Mixing it up for the holidays
The traditional menu sees a transition
If stepping out on a limb with holiday food this Thanksgiving or Christmas feels a little too unnatural but staying with traditional items seems too bland, try a variation with your favorite foods.
Patrick Lowe, Steamboat Grand Resort Hotel executive chef, said he thinks people are curious to try new variations of traditional holiday food. However, since the Sept. 11 terrorist attacks, people have returned to traditional or comfort foods.
“It’s been a nationwide trend that people are switching from contemporary and unknown dining adventures to comfort foods,” Lowe said.
Lowe said high-end restaurants in big cities are taking away feaux grais’s and cheese fondues and replacing these menu items with meatloaf and mashed potatoes.
“We’re seeing a big transition back to good old Yankee food,” Lowe said.
Lowe said every family and every chef, for that matter, have deeply-rooted traditions with food. Lowe’s been able to take some of the secret home recipes and give them to others.
Lowe sat in The Cabin, Steamboat Grand’s fine-dining restaurant, revealing his secret methods to his favorite foods. He doesn’t have any written recipes but flies by the seat of his pants to create a feast for those in Steamboat.
Jacques Wilson, Sheraton Steamboat Resort executive chef, said he thinks people eat holiday foods that are more typical of their geographical region.
“People are still going to eat what they’re going to eat,” Wilson said. “But tradition is not totally out the window.”
Regional cooking means that people will create certain menu items depending on what grows closest to them.
For instance, people in California may use more artichokes or avocados. People in Maryland may use more crab and oysters, Wilson said.
People will eat more traditional foods for the holidays because they fall during autumn and winter. Comfort foods are based during those seasons, Wilson said.
“I really do think it’s more regional than anything,” Wilson said.
People don’t have to give up green-bean casserole, turkey or cranberry. But the 21st century has brought old recipes to a new light.
For instance, the Sheraton’s menu offers a traditional roasted turkey but has varied it with herbs and garlic. To accompany the turkey or as a substitute, people also have the choice of salmon or a pepper crusted roast beef.
“Roast beef is always nice being in a cow town,” Wilson said, adding last year the Sheraton put turkey and lamb on the menu.
However, the Steamboat Grand also has added variation to a somewhat traditional menu.
The Cabin offers three different kinds of stuffing: wild mushroom and sage, cornbread and chorizo and wild rice with dried cherries and almonds.
The Steamboat Grand offers a butternut squash soup. The Sheraton offers pumpkin bisque.
Marty Woodbury, Tread of Pioneers Museum executive director, searched through bundles of recipes in the museum’s archives and found a pamphlet that recommended three different menus for the holidays.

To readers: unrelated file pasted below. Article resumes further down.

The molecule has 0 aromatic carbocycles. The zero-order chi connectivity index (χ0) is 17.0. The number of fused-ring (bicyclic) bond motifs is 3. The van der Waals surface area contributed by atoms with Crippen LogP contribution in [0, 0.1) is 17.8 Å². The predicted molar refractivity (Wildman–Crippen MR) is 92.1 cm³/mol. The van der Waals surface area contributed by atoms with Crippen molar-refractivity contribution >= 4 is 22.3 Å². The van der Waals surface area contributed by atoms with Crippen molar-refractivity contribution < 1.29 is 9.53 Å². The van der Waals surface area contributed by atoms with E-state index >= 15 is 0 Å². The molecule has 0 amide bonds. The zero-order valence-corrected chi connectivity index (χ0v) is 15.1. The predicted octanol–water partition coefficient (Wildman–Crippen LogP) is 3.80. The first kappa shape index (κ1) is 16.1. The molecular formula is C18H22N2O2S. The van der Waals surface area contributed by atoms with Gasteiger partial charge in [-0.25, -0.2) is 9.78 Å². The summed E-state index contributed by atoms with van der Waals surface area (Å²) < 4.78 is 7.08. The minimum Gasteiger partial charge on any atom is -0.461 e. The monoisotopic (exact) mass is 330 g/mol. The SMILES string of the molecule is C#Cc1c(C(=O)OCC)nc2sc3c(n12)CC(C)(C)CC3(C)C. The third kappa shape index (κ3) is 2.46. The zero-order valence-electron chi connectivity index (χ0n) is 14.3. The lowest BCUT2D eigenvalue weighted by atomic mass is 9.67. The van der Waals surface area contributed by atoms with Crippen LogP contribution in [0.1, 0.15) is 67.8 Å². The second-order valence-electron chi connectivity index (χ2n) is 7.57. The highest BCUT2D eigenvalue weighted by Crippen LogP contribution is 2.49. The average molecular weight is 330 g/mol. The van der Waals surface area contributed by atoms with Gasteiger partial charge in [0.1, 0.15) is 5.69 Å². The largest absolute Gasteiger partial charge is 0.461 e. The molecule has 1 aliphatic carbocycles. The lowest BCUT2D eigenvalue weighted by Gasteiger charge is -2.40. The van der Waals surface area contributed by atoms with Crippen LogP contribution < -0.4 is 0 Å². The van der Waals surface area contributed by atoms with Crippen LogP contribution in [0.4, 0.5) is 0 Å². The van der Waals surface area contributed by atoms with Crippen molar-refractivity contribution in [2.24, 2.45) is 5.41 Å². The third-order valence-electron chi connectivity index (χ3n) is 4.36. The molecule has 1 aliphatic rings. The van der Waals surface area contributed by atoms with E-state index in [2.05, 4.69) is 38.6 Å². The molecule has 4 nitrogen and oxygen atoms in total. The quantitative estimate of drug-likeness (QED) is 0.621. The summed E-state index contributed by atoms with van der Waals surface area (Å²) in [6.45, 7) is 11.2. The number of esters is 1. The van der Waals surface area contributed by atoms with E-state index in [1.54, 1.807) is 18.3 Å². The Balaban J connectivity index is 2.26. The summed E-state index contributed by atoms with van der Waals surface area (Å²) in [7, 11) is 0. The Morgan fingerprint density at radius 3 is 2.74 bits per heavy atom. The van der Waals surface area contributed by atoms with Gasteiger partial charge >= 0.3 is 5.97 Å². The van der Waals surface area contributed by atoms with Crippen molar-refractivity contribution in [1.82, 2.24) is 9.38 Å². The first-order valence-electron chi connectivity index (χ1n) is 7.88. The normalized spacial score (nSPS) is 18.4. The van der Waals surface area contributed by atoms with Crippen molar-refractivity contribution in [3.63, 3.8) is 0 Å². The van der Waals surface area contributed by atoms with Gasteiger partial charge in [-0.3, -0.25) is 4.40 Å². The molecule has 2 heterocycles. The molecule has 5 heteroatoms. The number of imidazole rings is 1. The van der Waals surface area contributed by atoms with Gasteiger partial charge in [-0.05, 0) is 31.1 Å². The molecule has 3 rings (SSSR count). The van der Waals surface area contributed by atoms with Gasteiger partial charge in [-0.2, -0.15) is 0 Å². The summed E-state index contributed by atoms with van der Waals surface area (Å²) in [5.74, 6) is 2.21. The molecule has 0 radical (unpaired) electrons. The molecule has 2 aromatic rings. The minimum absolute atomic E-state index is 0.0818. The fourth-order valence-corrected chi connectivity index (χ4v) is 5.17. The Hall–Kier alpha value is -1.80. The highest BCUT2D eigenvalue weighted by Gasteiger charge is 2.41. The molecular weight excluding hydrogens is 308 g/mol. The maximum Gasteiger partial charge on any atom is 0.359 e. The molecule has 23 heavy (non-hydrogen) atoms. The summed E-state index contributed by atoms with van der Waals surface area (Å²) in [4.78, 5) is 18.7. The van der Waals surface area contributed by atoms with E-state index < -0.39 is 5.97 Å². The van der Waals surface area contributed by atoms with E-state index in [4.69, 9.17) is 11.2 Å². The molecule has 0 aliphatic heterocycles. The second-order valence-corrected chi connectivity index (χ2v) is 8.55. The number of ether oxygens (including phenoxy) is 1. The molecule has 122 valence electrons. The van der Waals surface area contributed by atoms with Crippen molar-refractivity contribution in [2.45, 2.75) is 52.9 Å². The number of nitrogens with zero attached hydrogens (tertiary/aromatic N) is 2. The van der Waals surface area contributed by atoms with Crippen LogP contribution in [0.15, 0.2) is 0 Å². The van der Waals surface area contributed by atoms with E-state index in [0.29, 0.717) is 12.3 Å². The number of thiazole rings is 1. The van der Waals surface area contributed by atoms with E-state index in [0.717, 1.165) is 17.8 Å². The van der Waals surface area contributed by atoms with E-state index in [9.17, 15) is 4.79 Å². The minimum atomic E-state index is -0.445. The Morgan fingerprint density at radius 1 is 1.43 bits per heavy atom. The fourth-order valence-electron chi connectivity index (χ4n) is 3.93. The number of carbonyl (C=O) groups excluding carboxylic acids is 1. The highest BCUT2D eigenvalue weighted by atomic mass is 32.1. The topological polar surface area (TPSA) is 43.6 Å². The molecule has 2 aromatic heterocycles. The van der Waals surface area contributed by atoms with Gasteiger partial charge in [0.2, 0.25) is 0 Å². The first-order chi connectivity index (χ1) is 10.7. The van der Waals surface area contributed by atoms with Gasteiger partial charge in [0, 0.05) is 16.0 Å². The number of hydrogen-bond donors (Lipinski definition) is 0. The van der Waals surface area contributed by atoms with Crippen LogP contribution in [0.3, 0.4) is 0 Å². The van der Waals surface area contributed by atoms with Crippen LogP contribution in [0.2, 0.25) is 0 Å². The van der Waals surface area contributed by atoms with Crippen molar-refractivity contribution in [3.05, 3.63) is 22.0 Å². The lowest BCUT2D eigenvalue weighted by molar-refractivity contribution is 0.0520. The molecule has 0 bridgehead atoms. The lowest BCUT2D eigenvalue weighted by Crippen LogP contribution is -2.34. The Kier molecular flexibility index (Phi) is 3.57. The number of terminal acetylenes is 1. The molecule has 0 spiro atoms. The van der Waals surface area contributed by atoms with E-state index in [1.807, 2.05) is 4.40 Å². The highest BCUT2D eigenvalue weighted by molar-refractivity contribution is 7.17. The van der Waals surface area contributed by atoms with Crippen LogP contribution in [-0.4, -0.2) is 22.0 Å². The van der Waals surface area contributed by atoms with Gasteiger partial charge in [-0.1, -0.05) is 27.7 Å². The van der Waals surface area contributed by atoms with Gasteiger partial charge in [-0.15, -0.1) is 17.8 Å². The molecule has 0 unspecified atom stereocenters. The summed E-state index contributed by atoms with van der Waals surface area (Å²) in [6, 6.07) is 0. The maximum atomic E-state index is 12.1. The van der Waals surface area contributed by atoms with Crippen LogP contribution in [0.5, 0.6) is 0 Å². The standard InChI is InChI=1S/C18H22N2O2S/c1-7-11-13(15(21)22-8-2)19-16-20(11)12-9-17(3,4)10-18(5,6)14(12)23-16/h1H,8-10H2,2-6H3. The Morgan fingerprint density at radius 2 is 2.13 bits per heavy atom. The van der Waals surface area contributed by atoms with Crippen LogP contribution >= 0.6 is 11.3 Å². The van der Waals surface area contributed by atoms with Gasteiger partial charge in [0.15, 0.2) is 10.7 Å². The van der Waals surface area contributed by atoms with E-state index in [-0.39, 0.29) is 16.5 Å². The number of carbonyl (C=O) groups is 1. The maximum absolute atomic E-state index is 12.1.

The menus she found consisted of basic items that were probably popular in one area during the 1940s: sweet potatoes, clam broth, beets, boiled onions, roast goose and red cabbage. All menus provided pickles with the holiday meals.
Benita Bristol said when she was a young girl in the 1920s and 1930s her family mostly ate traditional Thanksgiving foods right from their backyard outside of Steamboat Springs.
Her mother’s garden and her father’s farm fed the Bristol’s, but every now and then they had a treat of noodles instead of mashed potatoes or candied sweet potatoes with marshmallows and brown sugar.
Bristol said she’s varied her menu with the times. Instead of pumpkin pie, she may make apple pie and peanut brittle because many of her children don’t enjoy the taste of pumpkin.
from Jacques Wilson
Spicy pumpkin soup with toasted pepitas
Achiote butter-basted turkey with ancho chili gravy
Roasted turkey with a mole sauce
Corn bread and chorizo sausage stuffing
Medley of zucchini, chayote and yellow squash
Cranberry, orange and cilantro salsa
Pears poached in tequila with prickly pear-raspberry sauce
Traditional Mexican rice pudding
Blackeye pea soup with hamhocks
Roast turkey with cornbread stuffing and giblet gravy
Roast turkey with apple and prune stuffing and gravy
Baked Virginia ham
Potato, chestnut and celery root puree
Mustard greens with turnips
Green beans with smoked bacon
Glazed sweet potatoes with pecans
Cracked pepper buttermilk biscuits
Jellied apple cranberry sauce
Brandied pumpkin pie
Sour cream apple pie
East Coast (New England)
Shellfish chowder with fresh thyme
Maple-glazed roast turkey with mixed-herb gravy
Herb crusted turkey with mushroom gravy
Herbed bread stuffing
Glazed root vegetables
Creamed green pea and pearl onions
Parker house pan rolls
Mixed garden greens with apples and cider vinaigrette
Apple cinnamon pie
Indian pudding with nutmeg ice cream
West Coast and the Northwest
Grilled turkey with cranberry gravy
Barbecued turkey with maple-mustard glaze
Cedar planked salmon with maple glaze and mustard mashed potatoes
Sourdough, apple and almond stuffing
Whipped chipotle sweet potatoes
Date, goat cheese and mesclun salad
Grapefruit, avocado and fennel salad
Spinach and lentil salad with Oregon blue cheese and tart cherry vinaigrette
Roasted pears with hazelnut syrup and candied hazelnuts
Warm pear and walnut cake with lemon custard sauce
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